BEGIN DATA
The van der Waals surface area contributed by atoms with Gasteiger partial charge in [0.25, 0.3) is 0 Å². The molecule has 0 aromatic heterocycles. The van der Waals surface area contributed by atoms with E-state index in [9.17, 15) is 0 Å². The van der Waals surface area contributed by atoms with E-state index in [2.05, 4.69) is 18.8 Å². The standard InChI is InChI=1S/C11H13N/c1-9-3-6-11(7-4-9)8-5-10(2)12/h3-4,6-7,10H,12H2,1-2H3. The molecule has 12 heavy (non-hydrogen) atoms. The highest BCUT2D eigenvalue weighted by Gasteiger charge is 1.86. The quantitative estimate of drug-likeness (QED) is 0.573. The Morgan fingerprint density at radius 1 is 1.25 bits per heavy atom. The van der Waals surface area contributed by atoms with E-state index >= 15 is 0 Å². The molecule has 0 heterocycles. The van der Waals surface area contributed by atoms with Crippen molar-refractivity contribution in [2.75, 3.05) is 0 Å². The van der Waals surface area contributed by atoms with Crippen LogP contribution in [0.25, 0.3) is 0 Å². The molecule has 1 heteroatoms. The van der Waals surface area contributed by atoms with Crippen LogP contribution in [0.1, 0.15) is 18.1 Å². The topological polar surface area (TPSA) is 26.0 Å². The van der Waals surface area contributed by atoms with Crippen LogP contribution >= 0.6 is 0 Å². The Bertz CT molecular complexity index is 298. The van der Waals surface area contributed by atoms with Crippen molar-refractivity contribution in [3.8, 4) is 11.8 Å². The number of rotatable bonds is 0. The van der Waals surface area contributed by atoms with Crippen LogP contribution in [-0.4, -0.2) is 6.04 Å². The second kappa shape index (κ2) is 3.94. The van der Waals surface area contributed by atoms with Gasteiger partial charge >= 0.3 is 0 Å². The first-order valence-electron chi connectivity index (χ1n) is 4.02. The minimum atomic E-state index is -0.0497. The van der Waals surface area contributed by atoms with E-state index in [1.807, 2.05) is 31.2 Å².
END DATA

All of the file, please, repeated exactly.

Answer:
The van der Waals surface area contributed by atoms with Gasteiger partial charge in [0.25, 0.3) is 0 Å². The molecule has 0 aromatic heterocycles. The van der Waals surface area contributed by atoms with E-state index in [9.17, 15) is 0 Å². The van der Waals surface area contributed by atoms with E-state index in [2.05, 4.69) is 18.8 Å². The standard InChI is InChI=1S/C11H13N/c1-9-3-6-11(7-4-9)8-5-10(2)12/h3-4,6-7,10H,12H2,1-2H3. The molecule has 12 heavy (non-hydrogen) atoms. The highest BCUT2D eigenvalue weighted by Gasteiger charge is 1.86. The quantitative estimate of drug-likeness (QED) is 0.573. The Morgan fingerprint density at radius 1 is 1.25 bits per heavy atom. The van der Waals surface area contributed by atoms with E-state index >= 15 is 0 Å². The molecule has 0 heterocycles. The van der Waals surface area contributed by atoms with Crippen molar-refractivity contribution in [2.75, 3.05) is 0 Å². The van der Waals surface area contributed by atoms with Crippen LogP contribution in [0.25, 0.3) is 0 Å². The molecule has 1 heteroatoms. The van der Waals surface area contributed by atoms with Crippen LogP contribution in [0.1, 0.15) is 18.1 Å². The topological polar surface area (TPSA) is 26.0 Å². The van der Waals surface area contributed by atoms with Crippen LogP contribution >= 0.6 is 0 Å². The Bertz CT molecular complexity index is 298. The van der Waals surface area contributed by atoms with Crippen molar-refractivity contribution in [3.8, 4) is 11.8 Å². The number of rotatable bonds is 0. The van der Waals surface area contributed by atoms with Crippen LogP contribution in [-0.4, -0.2) is 6.04 Å². The second kappa shape index (κ2) is 3.94. The van der Waals surface area contributed by atoms with Gasteiger partial charge >= 0.3 is 0 Å². The first-order valence-electron chi connectivity index (χ1n) is 4.02. The minimum atomic E-state index is -0.0497. The van der Waals surface area contributed by atoms with E-state index in [1.807, 2.05) is 31.2 Å².